Phased-in performance-based energy-efficiency requirements for buildings are setting the course towards better buildings in the City of Toronto and municipalities across B.C. Local governments influence the building design and construction practice through municipal bylaws, zoning requirements and policy. Many municipalities have a history of encouraging energy efficiency in new construction that goes beyond provincial building codes.
In two regions in Canada, local governments are working with phased-in incremental building standards that aim to make high-performing energy-efficient Passive House-style buildings the norm by the early 2030s.
About 125 people took part in our northeastern B.C. outreach and training events in November. Almost 30 people and 50 people participated in our introductory courses in Prince George and Fort St. John, respectively, to learn about better ways to build. The City of Prince George sent a municipal planner seeking information on how to make the city’s planned fire station Passive House.
Building a Passive House takes a community, and bringing information about the benefits of high-performance buildings to the design and construction industry requires the support and advocacy of industry partners.
Passive House Canada thanks the following companies for exhibiting at the Passive House Pavilion or sponsoring the Passive House Canada events at IIDEX Toronto.
VICTORIA – Passive House Canada, the Real Estate Foundation of B.C., the City of Fort St. John, and the West Moberly First Nations invite area residents and builders to Passive House Café, November 30, from 5:30–7:00 pm, at the Fort St. John Passive House, 9904-94 Street, Fort St. John.
VICTORIA – Passive House Canada and leaders in Ontario’s construction community present the latest developments in high-performance building at IIDEXCanada, November 29.
At the half-day Passive House Summit at IIDEXCanada, Canada’s leading designers, builders and planners of high-performance buildings explore the latest development in buildings policies, high performance–building principles, case studies and future directions.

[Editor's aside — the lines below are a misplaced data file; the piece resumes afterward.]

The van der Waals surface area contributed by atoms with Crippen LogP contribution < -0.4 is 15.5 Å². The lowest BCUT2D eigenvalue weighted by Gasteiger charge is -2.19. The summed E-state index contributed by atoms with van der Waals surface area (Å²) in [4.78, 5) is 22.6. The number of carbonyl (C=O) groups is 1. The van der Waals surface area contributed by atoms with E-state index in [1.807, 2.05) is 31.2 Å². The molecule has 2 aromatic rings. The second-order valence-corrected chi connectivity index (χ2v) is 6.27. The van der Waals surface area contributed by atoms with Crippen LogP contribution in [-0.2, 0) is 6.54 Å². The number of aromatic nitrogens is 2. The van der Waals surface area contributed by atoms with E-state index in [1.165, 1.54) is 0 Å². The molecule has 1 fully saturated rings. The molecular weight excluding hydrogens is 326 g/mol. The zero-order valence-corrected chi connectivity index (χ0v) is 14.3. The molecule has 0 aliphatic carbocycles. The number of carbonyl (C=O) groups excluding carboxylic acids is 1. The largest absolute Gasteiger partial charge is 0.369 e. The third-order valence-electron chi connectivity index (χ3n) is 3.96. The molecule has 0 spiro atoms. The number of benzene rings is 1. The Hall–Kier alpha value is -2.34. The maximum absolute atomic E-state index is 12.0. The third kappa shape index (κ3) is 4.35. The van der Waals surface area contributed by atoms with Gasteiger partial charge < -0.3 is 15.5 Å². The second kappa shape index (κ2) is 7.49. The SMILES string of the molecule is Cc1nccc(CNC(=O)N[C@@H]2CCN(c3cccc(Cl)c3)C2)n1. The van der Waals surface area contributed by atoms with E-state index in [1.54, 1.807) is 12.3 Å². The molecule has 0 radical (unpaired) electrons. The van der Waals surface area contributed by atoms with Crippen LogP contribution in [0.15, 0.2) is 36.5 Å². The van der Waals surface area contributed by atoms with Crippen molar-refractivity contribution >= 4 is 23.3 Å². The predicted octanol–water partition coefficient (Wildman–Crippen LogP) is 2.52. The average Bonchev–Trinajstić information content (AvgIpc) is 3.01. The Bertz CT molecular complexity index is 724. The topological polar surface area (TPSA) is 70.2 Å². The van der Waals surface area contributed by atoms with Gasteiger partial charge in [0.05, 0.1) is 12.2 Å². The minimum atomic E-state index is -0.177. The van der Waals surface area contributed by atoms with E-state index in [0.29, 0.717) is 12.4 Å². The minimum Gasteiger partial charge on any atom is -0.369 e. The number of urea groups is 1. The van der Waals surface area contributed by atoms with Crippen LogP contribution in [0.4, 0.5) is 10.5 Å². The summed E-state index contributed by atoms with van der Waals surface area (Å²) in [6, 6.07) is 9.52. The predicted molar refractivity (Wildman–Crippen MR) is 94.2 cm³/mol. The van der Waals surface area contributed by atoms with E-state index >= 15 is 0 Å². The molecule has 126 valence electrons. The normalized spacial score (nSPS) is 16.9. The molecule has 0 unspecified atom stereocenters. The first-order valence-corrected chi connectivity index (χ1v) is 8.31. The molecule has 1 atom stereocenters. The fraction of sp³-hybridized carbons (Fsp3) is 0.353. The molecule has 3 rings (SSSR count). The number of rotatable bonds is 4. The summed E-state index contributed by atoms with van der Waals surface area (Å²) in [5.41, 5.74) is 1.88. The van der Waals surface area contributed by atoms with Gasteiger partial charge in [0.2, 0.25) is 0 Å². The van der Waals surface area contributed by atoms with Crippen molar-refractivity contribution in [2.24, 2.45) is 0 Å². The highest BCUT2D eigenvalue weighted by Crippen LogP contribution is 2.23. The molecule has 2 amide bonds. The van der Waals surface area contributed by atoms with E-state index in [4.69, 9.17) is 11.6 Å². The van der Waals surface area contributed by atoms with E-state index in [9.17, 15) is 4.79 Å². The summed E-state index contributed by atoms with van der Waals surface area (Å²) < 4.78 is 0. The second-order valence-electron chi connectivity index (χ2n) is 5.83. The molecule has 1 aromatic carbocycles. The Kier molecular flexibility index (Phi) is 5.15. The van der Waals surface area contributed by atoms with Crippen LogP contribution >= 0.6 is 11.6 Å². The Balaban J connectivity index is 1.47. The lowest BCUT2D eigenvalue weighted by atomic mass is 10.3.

VICTORIA – Passive House Canada, the Real Estate Foundation of B.C., the Aboriginal Housing Society of Prince George and the West Moberly First Nation invite area residents and construction-industry members to Passive House Café, from 5:30–7:30 pm, November 28, at the Aboriginal Housing Society of Prince George, 1919 – 17 Avenue, Prince George.
At this informal event, high-performance building expert Marcel Studer, of Econ Group, and Terry Dunn, of the West Moberly First Nation, share insights into emerging building codes trends in B.C., the benefits of buildings designed to the high-performance Passive House Standard, and opportunities to apply the standard in northern B.C. projects.
The Passive House Institute has certified B.C.’s first institutional Passive House building. Okanagan College received certification for its Penticton campus daycare centre October 30, during the Net Positive Symposium in Vancouver.
Oleksandr (Alex) Yakovenko, the winner of this summer’s Ice Box Challenge Grand Prize, and his guest spent an October day in the Whistler area learning more about Passive House buildings. They joined Mattheo Durfield, of B.C. Passive House, for an excursion to the B.C. Passive House facility in Pemberton, and a drive-by tour of Rainbow House and other Passive House and Passive House–inspired residences in Whistler. At the end of the visit, Karel and Karen Jonkers gave them a royal tour of their magnificent Alta Lake Passive House.